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Dairy Australia - Hay and Grain Prices


10 March 2014

Dairy Australia - Hay and Grain Prices - Week Ending 7 March 2014Dairy Australia - Hay and Grain Prices - Week Ending 7 March 2014

This report has been commissioned by Dairy Australia to provide an independent and timely assessment of grain and hay markets in each dairying region. It should be remembered that actual prices may vary for quality or other reasons. All prices quoted are exclusive of GST.
Dairy Australia - Market News

International & National Summary - Grain:

  • Grain news has been dominated this week by the civil unrest in Ukraine and pro Russian militia rolling into the Sevastopol airport in the Ukrainian peninsula state of Crimea. While the conflict does not impact global grain supply and demand fundamentals, it has the potential to significantly impact the movement of grain in the region. As a result the uncertainty surrounding the Ukraine situation has unfortunately seen global wheat prices jump significantly this week as traders look to gain exposure at current levels. CBOT wheat futures increased in value for the third consecutive week to finish up A$5/t from last week to close at A$258/t on Tuesday night. There are two likely outcomes from this unexpected crisis and its impact on grain values. If the matter is resolved quickly the risk premiums in the market will most likely recede and prices should return to reflecting the fundamentals suggesting lower prices. Alternatively if the crisis continues to escalate the Black Sea market may become restricted or even unavailable. This could force regions such as the Middle East and Europe to source from other origins including Australia. This possible reduction in supply has the potential to significantly increase Australian grain values. Feed grains such as Australian wheat and barley will be impacted the greatest if this scenario eventuates.

  • Perhaps more concerning is the current condition of the US winter wheat crop. Reports continue to circulate that freezing conditions are causing winterkill in a number of areas. These reports continue to become more prevalent and could have a significant impact on supply and demand fundamentals. The potential deterioration of the US crop is not good news for end users and could see prices increase from current levels.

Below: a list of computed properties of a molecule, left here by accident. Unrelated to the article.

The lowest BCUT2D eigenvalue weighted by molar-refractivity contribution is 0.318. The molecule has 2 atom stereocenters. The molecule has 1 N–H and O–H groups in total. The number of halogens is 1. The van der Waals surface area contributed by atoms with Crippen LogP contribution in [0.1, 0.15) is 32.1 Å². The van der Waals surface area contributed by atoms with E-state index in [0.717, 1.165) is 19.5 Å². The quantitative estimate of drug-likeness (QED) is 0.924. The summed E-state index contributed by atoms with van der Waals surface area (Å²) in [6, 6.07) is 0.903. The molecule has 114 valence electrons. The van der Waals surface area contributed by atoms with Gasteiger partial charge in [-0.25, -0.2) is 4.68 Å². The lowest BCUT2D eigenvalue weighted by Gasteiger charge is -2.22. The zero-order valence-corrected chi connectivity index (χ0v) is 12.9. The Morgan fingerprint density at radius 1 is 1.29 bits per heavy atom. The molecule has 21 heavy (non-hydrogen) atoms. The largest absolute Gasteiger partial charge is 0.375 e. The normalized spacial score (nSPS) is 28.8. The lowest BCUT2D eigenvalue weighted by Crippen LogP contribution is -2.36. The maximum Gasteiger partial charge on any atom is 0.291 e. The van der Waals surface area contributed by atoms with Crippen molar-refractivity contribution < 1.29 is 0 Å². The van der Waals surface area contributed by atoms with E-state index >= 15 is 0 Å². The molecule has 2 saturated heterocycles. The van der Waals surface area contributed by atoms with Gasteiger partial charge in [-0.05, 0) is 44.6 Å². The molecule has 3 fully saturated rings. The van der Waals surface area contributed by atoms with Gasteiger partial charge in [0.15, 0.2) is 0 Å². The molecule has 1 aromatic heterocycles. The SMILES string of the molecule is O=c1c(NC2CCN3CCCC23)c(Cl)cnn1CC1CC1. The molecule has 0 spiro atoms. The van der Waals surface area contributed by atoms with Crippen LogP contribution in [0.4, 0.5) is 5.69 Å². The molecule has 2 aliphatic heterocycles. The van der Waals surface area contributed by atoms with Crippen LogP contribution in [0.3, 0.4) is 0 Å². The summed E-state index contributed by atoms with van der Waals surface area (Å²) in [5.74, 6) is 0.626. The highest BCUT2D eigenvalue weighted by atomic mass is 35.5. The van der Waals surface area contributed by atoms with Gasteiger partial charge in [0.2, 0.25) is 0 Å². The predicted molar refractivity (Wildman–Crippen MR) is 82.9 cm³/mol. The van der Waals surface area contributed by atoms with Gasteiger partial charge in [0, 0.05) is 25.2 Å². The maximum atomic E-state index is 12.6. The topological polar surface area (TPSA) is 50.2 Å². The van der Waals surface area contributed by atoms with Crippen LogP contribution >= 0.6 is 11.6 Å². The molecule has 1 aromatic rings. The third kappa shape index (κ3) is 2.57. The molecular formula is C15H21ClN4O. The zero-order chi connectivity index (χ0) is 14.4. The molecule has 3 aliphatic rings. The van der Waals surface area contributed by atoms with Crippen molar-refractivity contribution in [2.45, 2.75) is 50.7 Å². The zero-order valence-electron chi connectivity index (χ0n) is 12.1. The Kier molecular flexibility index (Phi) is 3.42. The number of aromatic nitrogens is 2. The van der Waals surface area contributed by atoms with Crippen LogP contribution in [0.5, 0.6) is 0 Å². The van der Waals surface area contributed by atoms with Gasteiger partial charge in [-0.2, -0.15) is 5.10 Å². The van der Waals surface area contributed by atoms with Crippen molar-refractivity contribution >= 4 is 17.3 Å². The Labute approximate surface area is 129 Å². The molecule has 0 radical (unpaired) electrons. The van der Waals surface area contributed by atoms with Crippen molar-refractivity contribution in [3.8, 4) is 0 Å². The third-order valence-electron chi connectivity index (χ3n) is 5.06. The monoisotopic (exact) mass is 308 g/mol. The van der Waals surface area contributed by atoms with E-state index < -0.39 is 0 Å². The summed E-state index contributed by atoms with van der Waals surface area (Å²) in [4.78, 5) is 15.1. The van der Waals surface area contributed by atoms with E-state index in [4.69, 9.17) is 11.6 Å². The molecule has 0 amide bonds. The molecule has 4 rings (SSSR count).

• Following the trend of recent weeks both Australian old and new crop increased slightly but didn’t fully mirror the gains seen in international values. This reflects the Australian basis weakening after sitting at historically high levels over the harvest period. Analysts are predicting little upside in Australian basis with values to be more directly dictated by international market movements.

  • The feed markets continue to be separated through two key regions. The north Australian feed market again saw increases on the back of international values. Until large portions of rain are received and production is relatively certain feed prices will maintain current levels. If dry conditions continue prices will be forced higher to allow grain to flow from southern NSW. Recent rains have not been enough to give confidence for the winter crop but if adequate rains are received prices will drop rapidly.

  • In southern markets inclusive of the export states of VIC, SA and WA the differentiation between wheat and feed barley prices has narrowed. Prices are now in a more traditional price range on the back of increasing barley values in recent weeks. Anecdotal reports suggest domestic purchases are down as many are reluctant to lock in supply at current levels. End users seem happy to sit on the sidelines. With the current price volatility it would seem unwise to commit to new season contracts. Early rain events across the country could see prices return to more desirable prices for end users.

National Summary - Hay:

  • There will not be a hay report this week, the next hay update will take place on Friday March 14th.

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